Some animals took to the skies long before the advent of wings.
Flying without wings. I’m Bob Hirshon and this is Science Update.
Birds, bats, and insects may rule the skies, but as any skydiver knows, you don’t need wings to fly.
They’re controlling the aerodynamic forces; they can initiate spins, rolls, tumbles, and really control their body posture to great accuracy in midair.
That’s UC Berkeley physiologist Robert Dudley, who studies the evolutionary origins of flight. He says like skydivers, many insects also maneuver through the air without wings, or only partial wings.
They can use different pieces of their anatomy to effectively generate and control the aerodynamic forces.
Dudley’s research on primitive insects has demonstrated that the physiological adaptations used in powered flight occurred well before the evolution of wings.
We think of flight as being rare, but if we think of flight as controlled aerial behavior, it actually may be very widespread in the animal kingdom.
I’m Bob Hirshon, for AAAS, the science society.
Making Sense of the Research
There are many types of animal locomotion, or movement, such as swimming, gliding, galloping, hopping, crawling, or flying. When animals move through the air, it is known as aerial locomotion.
Scientists divide aerial locomotion into two categories: powered and unpowered. In powered flight, an animal uses its own muscular power (such as from the flapping of wings) to generate aerodynamic forces (forces exerted on a body by the air). This is traditionally what is called flying. In unpowered flight, however, the animal does not use its own power to fly. Instead, it relies on aerodynamic forces exerted on its body by the wind or by falling through the air. In these cases, the animal will often use controlled aerial behaviors, such as gliding, to assist the process.
The evolution of flight is a topic of great interest to biologists. Although many biologists consider flight a rare form of locomotion, controlled aerial behaviors are much more widespread. Robert Dudley and his colleague Steve Yanoviak, a researcher from the University of Louisville, study a form of unpowered flight used by wingless arthropods. Their results suggest that flight first began through stages of gliding and maneuvering in earthbound arthropods like ants. This also suggests that controlled aerial behavior preceded the origins of wings in animals.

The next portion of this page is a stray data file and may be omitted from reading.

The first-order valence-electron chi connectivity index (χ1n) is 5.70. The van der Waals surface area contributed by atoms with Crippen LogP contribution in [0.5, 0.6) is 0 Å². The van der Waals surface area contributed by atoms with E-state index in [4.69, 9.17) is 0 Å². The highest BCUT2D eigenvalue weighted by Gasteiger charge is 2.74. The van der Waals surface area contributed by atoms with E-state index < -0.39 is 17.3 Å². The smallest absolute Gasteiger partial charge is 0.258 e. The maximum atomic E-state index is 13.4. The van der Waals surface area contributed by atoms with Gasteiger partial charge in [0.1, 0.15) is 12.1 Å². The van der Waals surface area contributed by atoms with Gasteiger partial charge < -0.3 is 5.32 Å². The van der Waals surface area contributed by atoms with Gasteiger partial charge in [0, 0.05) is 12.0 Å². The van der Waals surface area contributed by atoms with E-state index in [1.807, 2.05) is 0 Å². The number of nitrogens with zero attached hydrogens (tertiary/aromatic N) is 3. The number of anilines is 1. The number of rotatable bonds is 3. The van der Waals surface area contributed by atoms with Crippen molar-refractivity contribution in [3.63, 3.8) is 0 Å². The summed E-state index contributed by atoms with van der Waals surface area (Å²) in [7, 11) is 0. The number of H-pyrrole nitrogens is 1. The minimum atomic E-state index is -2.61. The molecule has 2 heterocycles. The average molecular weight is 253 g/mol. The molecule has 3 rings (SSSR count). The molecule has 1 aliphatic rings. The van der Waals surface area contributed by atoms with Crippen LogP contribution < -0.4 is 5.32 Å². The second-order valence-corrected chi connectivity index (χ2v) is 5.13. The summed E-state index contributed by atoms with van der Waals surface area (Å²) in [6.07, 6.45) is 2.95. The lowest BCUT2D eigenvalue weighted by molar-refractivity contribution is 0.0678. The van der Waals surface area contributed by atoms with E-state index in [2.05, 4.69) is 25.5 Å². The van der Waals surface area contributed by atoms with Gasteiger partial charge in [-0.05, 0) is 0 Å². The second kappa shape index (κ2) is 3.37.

For example, an amazing variety of animals have learned to glide through the forest. They range from flying squirrels to flying lizards and frogs, and even snakes! Gliding ants—the only wingless insects known to actively direct their fall—were first observed last year outside Iquitos, Peru, by Yanoviak.
These amazing ants have a more flattened head to slow down their fall, while the hind legs and abdomen act as a parachute and steering wheel in order to make changes in directions. Living in the tree canopy of Argentina and Panama, gliding ants spend most of their lives running up and down the tree in search of food. And if they ever find themselves in a free falling situation, they manage to glide back to the tree.
Dudley discovered that during the controlled descent, at speeds above 4 meters per second, the ants perform “rapid postural adjustments,” Dudley says. “The limbs are moving, it’s not like a paper airplane.” It seems that hundreds of species of tree-living ants have evolved this controlled gliding, perhaps to avoid falling to the ground and getting eaten by a ground-dwelling ant.
Now try and answer these questions:
- Why does Dudley say that flight might not be as rare as we think?
- What are some of the differences between winged flight and unwinged flight?
- Why does Dudley believe that controlled aerial behavior came before the origins of wings?
You may want to listen to Insect Gears, where you can learn about how some insects’ legs have gears that look and function like the classic man-made invention.
You also can go to Flight without wings, from the Why Files, to learn more about the tree-living ants that can glide.
In addition to the resources mentioned, you can extend the concepts in this lesson by helping your students explore the role that variation within a species plays, which is to maximize survival of some members under changing environmental conditions, in Feathers: The Evolution of a Natural Miracle.
In Periodical Cicada Survival, students explore defense mechanisms involved in predatory/prey relationships.